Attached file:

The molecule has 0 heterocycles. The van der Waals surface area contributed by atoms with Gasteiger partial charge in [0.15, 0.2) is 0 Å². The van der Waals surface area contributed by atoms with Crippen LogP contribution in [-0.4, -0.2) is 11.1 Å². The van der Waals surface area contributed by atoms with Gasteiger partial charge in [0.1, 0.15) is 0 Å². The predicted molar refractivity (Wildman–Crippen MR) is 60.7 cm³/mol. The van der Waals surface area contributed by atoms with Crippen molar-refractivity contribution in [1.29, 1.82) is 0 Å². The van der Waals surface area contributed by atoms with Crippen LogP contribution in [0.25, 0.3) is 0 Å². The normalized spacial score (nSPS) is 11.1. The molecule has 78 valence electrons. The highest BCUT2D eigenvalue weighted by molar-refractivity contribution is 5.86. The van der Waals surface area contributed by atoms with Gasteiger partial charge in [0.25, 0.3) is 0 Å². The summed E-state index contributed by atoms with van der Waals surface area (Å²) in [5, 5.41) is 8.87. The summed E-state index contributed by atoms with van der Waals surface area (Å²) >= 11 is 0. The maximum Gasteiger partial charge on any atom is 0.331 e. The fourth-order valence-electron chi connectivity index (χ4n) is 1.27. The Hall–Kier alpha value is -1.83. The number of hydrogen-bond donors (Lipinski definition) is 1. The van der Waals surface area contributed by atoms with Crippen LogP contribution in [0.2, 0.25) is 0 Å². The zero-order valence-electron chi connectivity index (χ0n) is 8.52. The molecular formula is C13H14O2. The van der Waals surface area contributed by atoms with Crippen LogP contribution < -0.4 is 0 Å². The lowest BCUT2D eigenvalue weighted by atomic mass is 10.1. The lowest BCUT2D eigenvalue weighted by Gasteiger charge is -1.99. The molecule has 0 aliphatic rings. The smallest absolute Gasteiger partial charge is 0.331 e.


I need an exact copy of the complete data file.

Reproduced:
The molecule has 0 heterocycles. The van der Waals surface area contributed by atoms with Gasteiger partial charge in [0.15, 0.2) is 0 Å². The van der Waals surface area contributed by atoms with Crippen LogP contribution in [-0.4, -0.2) is 11.1 Å². The van der Waals surface area contributed by atoms with Gasteiger partial charge in [0.1, 0.15) is 0 Å². The predicted molar refractivity (Wildman–Crippen MR) is 60.7 cm³/mol. The van der Waals surface area contributed by atoms with Crippen molar-refractivity contribution in [1.29, 1.82) is 0 Å². The van der Waals surface area contributed by atoms with Crippen LogP contribution in [0.25, 0.3) is 0 Å². The normalized spacial score (nSPS) is 11.1. The molecule has 78 valence electrons. The highest BCUT2D eigenvalue weighted by molar-refractivity contribution is 5.86. The van der Waals surface area contributed by atoms with Gasteiger partial charge in [0.25, 0.3) is 0 Å². The summed E-state index contributed by atoms with van der Waals surface area (Å²) in [5, 5.41) is 8.87. The summed E-state index contributed by atoms with van der Waals surface area (Å²) >= 11 is 0. The maximum Gasteiger partial charge on any atom is 0.331 e. The fourth-order valence-electron chi connectivity index (χ4n) is 1.27. The Hall–Kier alpha value is -1.83. The number of hydrogen-bond donors (Lipinski definition) is 1. The van der Waals surface area contributed by atoms with Crippen LogP contribution in [0.2, 0.25) is 0 Å². The zero-order valence-electron chi connectivity index (χ0n) is 8.52. The molecular formula is C13H14O2. The van der Waals surface area contributed by atoms with Crippen LogP contribution < -0.4 is 0 Å². The lowest BCUT2D eigenvalue weighted by atomic mass is 10.1. The lowest BCUT2D eigenvalue weighted by Gasteiger charge is -1.99. The molecule has 0 aliphatic rings. The smallest absolute Gasteiger partial charge is 0.331 e.